Leaving aside the forecasts for the Christmas campaign, the truth is that the cumulative data for the year from the Canarian slaughterhouses reflect that slaughter is decreasing compared to the previous year. In Tenerife, from January to October, the decrease has been 287,000 kilos compared to the same period in 2022, with pigs being the animal that has reduced its slaughter figures the most with a loss of 214,000 kilos (3,060 heads). Sierra expects to close the year with a total figure of 3.5 million kilos, far from the 4.1 million reached in 2022. And Gran Canaria has reduced its activity by 29% from one year to the next, going from one million head of cattle to 734,586. In this case, the reduction in activity is marked by the closure of a chicken company on the island which represented the majority of birds that were slaughtered in the island slaughterhouse.
It also influences the statistics that in previous years more sacrifices were recorded due to the increase in the price of animal feed derived from the war in Ukraine, and the crisis in livestock farming that led many producers to get rid of their animals. “We come from years of great sacrifice with the pandemic, now we return to the data from 2019,” says Sierra. For González, the implementation of the Animal Welfare Law has also been key, which “introduces more control in sacrifices.”
Those responsible for the slaughterhouses of the Archipelago rule out that dietary trends that reject the consumption of animals, such as vegetarianism and veganism, are related to the reduction in slaughter numbers on the Islands. According to González, meat consumption statistics indicate that the trend is the opposite and that “the consumption of this type of food is increasing.” Furthermore, according to the manager, the greater importance of some meats, such as pigs, has an influence. And Sierra agrees. “I believe that the menus are more adapted to the economic issue of families’ pockets, it has nothing to do with an increase in the number of people who decide not to consume meat,” says the managing director of the Matadero de Tenerife.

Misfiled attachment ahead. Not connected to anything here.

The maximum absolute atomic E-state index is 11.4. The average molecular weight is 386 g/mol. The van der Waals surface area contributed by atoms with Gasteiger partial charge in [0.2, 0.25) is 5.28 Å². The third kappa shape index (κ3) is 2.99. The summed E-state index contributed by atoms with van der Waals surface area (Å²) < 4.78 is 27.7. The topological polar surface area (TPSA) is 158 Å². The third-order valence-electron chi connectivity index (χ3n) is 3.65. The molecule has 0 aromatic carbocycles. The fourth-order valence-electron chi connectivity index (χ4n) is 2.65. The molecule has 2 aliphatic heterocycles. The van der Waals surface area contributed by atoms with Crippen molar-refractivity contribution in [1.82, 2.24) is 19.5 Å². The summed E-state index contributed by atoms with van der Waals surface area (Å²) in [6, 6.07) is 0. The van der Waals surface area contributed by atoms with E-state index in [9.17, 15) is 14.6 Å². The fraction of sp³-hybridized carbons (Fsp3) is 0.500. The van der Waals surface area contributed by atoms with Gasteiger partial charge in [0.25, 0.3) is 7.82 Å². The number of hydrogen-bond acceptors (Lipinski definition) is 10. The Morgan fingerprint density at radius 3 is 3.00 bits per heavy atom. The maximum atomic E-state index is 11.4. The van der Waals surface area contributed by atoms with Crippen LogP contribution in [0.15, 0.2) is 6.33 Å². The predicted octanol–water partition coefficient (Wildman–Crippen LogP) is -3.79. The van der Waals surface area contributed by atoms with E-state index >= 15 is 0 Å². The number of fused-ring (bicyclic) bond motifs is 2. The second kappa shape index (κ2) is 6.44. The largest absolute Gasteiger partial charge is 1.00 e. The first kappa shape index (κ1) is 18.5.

The slaughterhouses of the Islands have had to adapt to the demands of the application of the new Animal Welfare Law. At the Gran Canaria Insular Slaughterhouse they have stepped up and installed up to 35 surveillance cameras to monitor the animals and workers throughout the process. From reception, through transportation and until reaching the cold rooms. “We control everything that happens, we review the images and we make sure that the treatment given to the animals is correct,” says the manager of the island slaughterhouse, Agustín González, who assures that “bad behavior” such as a kick It can cost a worker to be suspended from employment for a few months. Cattle spend very little time in the slaughterhouse, less than 48 hours, but during that time everything is recorded. “There is a person in charge who is in charge of viewing the images, which can be in the system for up to a month, due to data protection issues,” he points out.